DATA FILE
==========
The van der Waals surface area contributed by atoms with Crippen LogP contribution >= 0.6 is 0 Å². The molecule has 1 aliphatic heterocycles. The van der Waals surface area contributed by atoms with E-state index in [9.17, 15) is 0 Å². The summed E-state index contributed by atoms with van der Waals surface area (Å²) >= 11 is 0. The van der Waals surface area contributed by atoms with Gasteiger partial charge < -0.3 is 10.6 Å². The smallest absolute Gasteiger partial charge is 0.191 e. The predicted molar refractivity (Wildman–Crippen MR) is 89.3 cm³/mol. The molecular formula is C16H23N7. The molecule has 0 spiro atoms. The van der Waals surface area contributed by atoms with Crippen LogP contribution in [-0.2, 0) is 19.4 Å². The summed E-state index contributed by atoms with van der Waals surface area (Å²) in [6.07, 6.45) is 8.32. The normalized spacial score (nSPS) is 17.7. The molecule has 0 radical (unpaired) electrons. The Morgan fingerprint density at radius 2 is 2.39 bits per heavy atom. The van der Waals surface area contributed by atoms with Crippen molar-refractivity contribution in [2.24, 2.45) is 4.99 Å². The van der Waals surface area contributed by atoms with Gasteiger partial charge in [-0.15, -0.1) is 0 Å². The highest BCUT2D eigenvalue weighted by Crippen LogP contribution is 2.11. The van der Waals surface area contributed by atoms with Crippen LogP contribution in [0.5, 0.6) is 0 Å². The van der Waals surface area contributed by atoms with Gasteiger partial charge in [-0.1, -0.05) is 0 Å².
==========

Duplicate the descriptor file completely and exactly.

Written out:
The van der Waals surface area contributed by atoms with Crippen LogP contribution >= 0.6 is 0 Å². The molecule has 1 aliphatic heterocycles. The van der Waals surface area contributed by atoms with E-state index in [9.17, 15) is 0 Å². The summed E-state index contributed by atoms with van der Waals surface area (Å²) >= 11 is 0. The van der Waals surface area contributed by atoms with Gasteiger partial charge < -0.3 is 10.6 Å². The smallest absolute Gasteiger partial charge is 0.191 e. The predicted molar refractivity (Wildman–Crippen MR) is 89.3 cm³/mol. The molecular formula is C16H23N7. The molecule has 0 spiro atoms. The van der Waals surface area contributed by atoms with Crippen LogP contribution in [-0.2, 0) is 19.4 Å². The summed E-state index contributed by atoms with van der Waals surface area (Å²) in [6.07, 6.45) is 8.32. The normalized spacial score (nSPS) is 17.7. The molecule has 0 radical (unpaired) electrons. The Morgan fingerprint density at radius 2 is 2.39 bits per heavy atom. The van der Waals surface area contributed by atoms with Crippen molar-refractivity contribution in [2.24, 2.45) is 4.99 Å². The van der Waals surface area contributed by atoms with Gasteiger partial charge in [-0.15, -0.1) is 0 Å². The highest BCUT2D eigenvalue weighted by Crippen LogP contribution is 2.11. The van der Waals surface area contributed by atoms with Crippen LogP contribution in [0.5, 0.6) is 0 Å². The van der Waals surface area contributed by atoms with Gasteiger partial charge in [-0.1, -0.05) is 0 Å².